Helen Callaghan is the author of the Sunday Times best-selling psychological thriller, Dear Amy.
Before her writing career took off, she worked as a student nurse, a bookseller and went to Cambridge University to study Archaeology as a mature student. She enjoys medieval cookery and lives in Cambridge.
How did you start writing? Can you tell us about your journey to becoming a published writer?
I’d been writing since I was teenager - the first draft of Dear Amy was completed when I was 21 years old! It was something I always did, but about ten years ago I joined a writing group. That galvanised me, and after that I never looked back.
Do you carry a notebook around with you to jot down ideas and storylines?
I do carry a notebook, which I’ll sometimes use if I’m out on the road. For story ideas and snippets I’m more likely to use my phone (because I always have my phone, but don’t always have my bag!) There’s an app called Evernote which is just fantastic - not only can I type in bits and pieces, but I can record my voice and take photos too.
Why did you choose to write crime fiction and psychological thrillers?
I love writing the thrillers particularly because they are an opportunity for me to examine my own fears - fears of the dark, of strangers, of being alone or betrayed. It’s very cathartic.
Which authors do you most admire?
So many! I’m a big fangirl of the Gothic. I love Iain Banks Angela Carter, the Brontes. The best book from last year wasThe Girls by Emma Cline, which I read because I was writing about a cult, and it’s about a cult. It was also so much more - I thought it was amazing.
Do you sketch out a character description before you start writing?
Oh yes, for all the good it does! But the only thing you can guarantee is that the descriptions will radically change. When I write a chapter breakdown the same thing happens - no way will it resemble the finished book, but it’s a place to start.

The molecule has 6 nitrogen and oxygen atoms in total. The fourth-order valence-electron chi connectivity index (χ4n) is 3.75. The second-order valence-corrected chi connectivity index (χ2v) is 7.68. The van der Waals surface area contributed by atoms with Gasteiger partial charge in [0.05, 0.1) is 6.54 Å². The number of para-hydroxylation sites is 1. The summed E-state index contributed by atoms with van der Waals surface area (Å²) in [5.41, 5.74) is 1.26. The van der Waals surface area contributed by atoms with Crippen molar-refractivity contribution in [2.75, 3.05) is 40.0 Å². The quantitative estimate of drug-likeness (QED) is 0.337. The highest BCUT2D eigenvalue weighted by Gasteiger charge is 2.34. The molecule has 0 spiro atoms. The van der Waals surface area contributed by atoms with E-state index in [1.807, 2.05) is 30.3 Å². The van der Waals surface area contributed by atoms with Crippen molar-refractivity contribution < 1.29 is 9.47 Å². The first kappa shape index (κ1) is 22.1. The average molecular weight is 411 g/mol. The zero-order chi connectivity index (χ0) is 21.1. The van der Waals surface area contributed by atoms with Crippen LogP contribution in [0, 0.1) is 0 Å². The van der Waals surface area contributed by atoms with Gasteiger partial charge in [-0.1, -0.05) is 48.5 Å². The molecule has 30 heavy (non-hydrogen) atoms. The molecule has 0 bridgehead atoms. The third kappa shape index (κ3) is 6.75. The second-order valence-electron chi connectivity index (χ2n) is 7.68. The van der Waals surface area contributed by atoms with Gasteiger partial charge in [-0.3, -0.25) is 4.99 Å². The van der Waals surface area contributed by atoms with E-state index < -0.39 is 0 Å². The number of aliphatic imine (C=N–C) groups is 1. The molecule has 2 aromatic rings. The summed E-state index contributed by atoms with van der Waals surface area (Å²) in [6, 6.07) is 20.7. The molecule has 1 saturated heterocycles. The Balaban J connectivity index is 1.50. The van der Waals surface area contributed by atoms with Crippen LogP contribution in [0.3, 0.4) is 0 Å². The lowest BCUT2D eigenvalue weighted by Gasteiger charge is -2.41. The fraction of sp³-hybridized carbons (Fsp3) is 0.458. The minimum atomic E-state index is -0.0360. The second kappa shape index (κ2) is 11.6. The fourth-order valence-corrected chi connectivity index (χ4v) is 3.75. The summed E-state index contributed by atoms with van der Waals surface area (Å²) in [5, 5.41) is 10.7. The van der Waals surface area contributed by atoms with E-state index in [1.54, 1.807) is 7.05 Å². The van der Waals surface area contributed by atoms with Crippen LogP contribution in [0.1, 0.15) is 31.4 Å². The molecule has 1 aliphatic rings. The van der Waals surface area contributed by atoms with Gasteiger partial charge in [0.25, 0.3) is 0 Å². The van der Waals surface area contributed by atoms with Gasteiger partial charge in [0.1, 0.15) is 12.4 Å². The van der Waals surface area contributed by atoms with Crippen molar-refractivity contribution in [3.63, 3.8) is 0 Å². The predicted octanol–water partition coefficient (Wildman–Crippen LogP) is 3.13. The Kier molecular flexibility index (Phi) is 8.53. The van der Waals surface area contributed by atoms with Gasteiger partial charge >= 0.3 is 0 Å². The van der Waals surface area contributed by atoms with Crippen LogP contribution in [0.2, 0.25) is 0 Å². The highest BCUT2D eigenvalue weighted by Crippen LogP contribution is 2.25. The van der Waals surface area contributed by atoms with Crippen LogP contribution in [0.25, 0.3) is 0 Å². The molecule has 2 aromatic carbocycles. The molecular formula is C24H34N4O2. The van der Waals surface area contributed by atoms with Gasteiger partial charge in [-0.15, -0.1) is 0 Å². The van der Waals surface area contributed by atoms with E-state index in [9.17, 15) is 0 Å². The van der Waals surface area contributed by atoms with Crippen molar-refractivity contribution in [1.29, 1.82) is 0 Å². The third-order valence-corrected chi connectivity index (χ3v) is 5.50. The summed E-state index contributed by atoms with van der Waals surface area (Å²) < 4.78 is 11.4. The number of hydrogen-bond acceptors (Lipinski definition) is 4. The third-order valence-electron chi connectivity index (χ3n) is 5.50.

To quote Eisenhower: “In preparing for battle I have always found that plans are useless, but planning is indispensable.”
Where did the inspiration come from for Dear Amy?
Dear Amy was unusual in that the idea of it appeared whole cloth in my head - I think, in retrospect, I was young when the Yorkshire Ripper was stalking the North of England and it’s hard to overstate the fear and dread in those years. I wrote a draft in about two months and not much changed over the years. It’s very peculiar, as that almost never happens for me. Normally there are bits and pieces - a single scene at the heart of the book, a sense of a character and the central dilemma of their life, and I build the book out of that.
How did you research it?
Reading, the internet, and also, for the Grove, the house at the heart of the novel, I drove out and visited some Jacobean houses, such as Gravetye Manor and Felbrigg Hall. There is nothing quite like being in the place to get your imagination firing.
How often do you write? Do you set yourself a word target or do you just write when you feel inspired?
I set a target of a thousand words a day. Inspiration is something you plough forwards towards - it rarely appears on demand.
What do you most enjoy about writing?
Losing yourself in it. There are times when hours pass by in the blink of an eye, and when you look back over the words you don’t remember putting them down.
How has the success of Dear Amy affected your life?
It’s transformed it in that I get to do what I love first and foremost, instead of trying to fit it into the cracks of everything else. But it’s also scary, because previously there were no consequences for failure, and your failures are how you grow as a writer. That said, I wouldn’t change it for the world.
Can you tell us about your next book?
Yes, I can! It’s called Everything Is Lies and it’s the story of Sophia, a young architect who lives in London, who returns home to Suffolk to find her mum dead and dad mortally wounded in what looks like an attempted murder-suicide. She’s astounded and devastated by this as she had no idea anything was wrong. As she digs deeper, she discovers that her mum, Nina, was involved with a cult in her youth - and furthermore was about to publish her experiences…
It’s coming out in February next year, and I couldn’t be more excited.
What are your plans for the future?
Well, I’m working on the third thriller now (no title yet), which is set in Orkney, and about Fiona, an archaeologist that hates digging, that agrees to go up there to help out a friend and gets much more than she bargained for.
I’m really enjoying it as Orkney is a fantastic setting, full of the sea and sky, and the book speaks to a lot of the things that fascinate me - secrets that people keep, even from themselves, and the front that we put out to the world.
Dear Amy is out in large print this month. Interview by Nicky Solloway at Magna.